Iterate Faster With Ktor
In part 1 I outlined how to deploy an AppEngine app by deploying a .jar file. Since then Google has listened to mobile devs needing to build server side solutions and has launched Kotlin on Google Cloud Platform.
The documentation has room for improvement. I went through 2 other configuration tutorials, Standard and Flexible AppEngine setups in order to realize Ktor was what I needed to deploy a Kotlin app to run server tasks without endpoints.
Ktor allows a standalone backend app in Kotlin that can interact with other libraries just as one would on the client side. The great thing about Ktor is obscure library compatibility issues like this one with Guava, which is still a mystery, are less of an issue because the code runs similar to how it would on an IDE in that you can define the main method of the app and let it run.
Despite Jars being slow to work with I still am using a Jar deploy for some use cases. For instance, authenticating with Firebase is straightforward and reliable with service accounts used in Jars, whereas with ktor there is this issue with authentication that I’ve discovered.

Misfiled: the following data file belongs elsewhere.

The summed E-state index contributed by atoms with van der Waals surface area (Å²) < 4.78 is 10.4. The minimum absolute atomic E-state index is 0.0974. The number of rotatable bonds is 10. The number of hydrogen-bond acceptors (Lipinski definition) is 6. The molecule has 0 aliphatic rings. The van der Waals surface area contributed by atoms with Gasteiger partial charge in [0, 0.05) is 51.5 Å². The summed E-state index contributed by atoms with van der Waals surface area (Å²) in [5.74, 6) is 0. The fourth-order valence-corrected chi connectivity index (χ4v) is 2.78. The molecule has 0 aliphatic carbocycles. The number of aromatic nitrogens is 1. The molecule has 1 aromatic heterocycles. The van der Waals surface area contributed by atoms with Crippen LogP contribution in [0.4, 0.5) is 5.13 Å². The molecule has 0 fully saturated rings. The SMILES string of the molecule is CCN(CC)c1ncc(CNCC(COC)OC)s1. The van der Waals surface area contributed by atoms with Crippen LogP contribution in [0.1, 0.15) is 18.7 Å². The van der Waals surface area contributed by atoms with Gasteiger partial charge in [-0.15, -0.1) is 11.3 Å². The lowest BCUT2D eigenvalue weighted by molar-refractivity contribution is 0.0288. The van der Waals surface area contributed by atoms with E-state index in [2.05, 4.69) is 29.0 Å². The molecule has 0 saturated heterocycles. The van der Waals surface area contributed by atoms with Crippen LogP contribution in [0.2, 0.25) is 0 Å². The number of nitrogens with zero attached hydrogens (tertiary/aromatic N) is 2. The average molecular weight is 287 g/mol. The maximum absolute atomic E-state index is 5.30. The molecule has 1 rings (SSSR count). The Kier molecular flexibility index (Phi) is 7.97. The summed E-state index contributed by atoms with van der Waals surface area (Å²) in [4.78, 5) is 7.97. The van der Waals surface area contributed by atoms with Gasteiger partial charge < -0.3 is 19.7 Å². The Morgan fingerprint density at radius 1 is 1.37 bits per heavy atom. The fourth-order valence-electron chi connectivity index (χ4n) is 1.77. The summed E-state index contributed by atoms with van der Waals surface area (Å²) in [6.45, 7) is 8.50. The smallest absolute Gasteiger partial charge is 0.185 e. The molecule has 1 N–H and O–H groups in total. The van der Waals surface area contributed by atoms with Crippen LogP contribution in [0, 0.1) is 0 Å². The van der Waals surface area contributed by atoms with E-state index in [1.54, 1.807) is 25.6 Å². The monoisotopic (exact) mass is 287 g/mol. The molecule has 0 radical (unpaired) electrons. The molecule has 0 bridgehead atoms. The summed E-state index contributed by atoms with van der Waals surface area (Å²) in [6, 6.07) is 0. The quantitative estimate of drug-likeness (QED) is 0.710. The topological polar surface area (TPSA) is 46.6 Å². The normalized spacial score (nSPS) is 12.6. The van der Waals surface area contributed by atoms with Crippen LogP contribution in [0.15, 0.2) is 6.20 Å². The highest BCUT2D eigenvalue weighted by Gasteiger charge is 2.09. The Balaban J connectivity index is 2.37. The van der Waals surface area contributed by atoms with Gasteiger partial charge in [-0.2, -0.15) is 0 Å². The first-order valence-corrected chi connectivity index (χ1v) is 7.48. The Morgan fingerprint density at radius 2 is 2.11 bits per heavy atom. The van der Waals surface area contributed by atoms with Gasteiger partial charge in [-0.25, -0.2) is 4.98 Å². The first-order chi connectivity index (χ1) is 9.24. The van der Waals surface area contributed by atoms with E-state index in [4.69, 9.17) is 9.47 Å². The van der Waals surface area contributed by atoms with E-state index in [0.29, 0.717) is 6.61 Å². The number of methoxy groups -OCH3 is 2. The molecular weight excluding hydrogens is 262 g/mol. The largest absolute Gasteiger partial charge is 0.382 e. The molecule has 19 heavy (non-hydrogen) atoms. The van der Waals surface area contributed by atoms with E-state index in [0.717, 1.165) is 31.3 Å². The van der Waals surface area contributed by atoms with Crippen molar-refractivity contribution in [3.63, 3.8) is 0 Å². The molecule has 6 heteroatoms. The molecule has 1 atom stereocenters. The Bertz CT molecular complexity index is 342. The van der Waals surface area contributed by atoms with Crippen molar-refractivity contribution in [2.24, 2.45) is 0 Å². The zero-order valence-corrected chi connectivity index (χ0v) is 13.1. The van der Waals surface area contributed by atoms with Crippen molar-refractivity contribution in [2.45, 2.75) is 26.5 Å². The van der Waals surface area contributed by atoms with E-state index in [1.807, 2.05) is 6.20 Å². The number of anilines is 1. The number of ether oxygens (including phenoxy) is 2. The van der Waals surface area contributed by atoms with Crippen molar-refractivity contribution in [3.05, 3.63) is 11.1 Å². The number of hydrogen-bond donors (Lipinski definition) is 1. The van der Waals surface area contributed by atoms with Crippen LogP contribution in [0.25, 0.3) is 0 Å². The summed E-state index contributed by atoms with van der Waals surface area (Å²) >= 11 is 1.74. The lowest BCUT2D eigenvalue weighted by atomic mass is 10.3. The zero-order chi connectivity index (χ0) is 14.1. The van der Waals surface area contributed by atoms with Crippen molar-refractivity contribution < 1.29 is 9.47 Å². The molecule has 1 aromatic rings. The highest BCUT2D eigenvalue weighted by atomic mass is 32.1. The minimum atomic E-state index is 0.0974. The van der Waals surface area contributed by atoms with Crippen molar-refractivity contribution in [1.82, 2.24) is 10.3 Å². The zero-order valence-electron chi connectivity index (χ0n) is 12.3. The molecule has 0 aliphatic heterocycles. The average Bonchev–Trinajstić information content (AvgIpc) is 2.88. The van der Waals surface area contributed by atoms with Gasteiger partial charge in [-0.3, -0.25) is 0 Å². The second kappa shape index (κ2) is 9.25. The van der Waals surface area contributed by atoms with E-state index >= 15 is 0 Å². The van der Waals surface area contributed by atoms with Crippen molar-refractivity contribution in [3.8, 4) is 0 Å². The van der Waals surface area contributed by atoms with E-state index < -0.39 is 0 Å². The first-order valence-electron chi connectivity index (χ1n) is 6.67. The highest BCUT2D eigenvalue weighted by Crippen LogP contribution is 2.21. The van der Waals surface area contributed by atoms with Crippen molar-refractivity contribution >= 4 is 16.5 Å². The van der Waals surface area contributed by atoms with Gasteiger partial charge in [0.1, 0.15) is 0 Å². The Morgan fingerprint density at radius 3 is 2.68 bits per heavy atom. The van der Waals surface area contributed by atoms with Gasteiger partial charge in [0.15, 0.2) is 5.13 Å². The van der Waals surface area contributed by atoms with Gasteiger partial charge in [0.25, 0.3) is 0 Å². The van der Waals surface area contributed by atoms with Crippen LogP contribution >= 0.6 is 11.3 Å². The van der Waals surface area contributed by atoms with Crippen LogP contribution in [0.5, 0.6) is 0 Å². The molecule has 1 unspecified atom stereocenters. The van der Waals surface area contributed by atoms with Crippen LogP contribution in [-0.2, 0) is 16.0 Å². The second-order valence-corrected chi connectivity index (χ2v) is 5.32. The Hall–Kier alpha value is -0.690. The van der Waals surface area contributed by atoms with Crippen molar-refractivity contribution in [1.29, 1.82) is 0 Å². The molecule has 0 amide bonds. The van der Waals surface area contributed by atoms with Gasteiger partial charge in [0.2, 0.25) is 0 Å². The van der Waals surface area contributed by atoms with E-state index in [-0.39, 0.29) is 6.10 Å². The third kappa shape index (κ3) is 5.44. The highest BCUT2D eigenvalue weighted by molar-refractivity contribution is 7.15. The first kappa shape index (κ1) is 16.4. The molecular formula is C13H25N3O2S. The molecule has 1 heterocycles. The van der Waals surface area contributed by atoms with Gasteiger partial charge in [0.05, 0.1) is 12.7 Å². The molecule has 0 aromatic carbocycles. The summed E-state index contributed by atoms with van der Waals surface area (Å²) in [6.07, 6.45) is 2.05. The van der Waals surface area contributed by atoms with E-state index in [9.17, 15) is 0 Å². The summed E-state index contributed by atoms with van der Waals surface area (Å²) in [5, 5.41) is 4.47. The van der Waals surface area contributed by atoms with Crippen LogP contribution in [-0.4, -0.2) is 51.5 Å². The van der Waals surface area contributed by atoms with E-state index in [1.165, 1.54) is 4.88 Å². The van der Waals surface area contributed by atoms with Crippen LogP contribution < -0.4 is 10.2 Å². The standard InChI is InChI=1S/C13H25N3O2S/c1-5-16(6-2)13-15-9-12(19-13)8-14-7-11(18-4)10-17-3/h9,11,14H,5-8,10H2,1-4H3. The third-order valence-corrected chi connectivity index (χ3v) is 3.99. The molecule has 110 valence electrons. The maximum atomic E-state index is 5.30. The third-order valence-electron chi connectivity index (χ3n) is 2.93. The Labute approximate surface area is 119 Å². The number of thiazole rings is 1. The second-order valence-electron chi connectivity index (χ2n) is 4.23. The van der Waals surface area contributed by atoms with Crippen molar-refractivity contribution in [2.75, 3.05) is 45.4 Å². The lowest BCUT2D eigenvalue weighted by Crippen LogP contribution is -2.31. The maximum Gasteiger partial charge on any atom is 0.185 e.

Jars are Janky
- ~10–20 min deploy times.
- Must rebuild .jar every time to test new code or different environment types.
- Library incompatibility issues.
This tutorial was quick, clear, and concise. I highly recommend it! One aspect it left out is versioning which is important as I like to have a staging and production version deployed to AppEngine.
Versioning with Gradle
version = '1-2-0'
appengine-web.xml sample uses:
- Specify Java 8 runtime
- Resource files using include
- SSL enabled (HTTP vs HTTPs)
web.xml: Under src/main/webapp/WEB-INF/ sample use:
- web.xml: defines mappings between URL paths and the servlets that handle requests with those paths
Rather than building artifacts in IntelliJ repeatedly the command line can quickly help you create and navigate between AppEngine projects, run your app to test, and deploy to the server.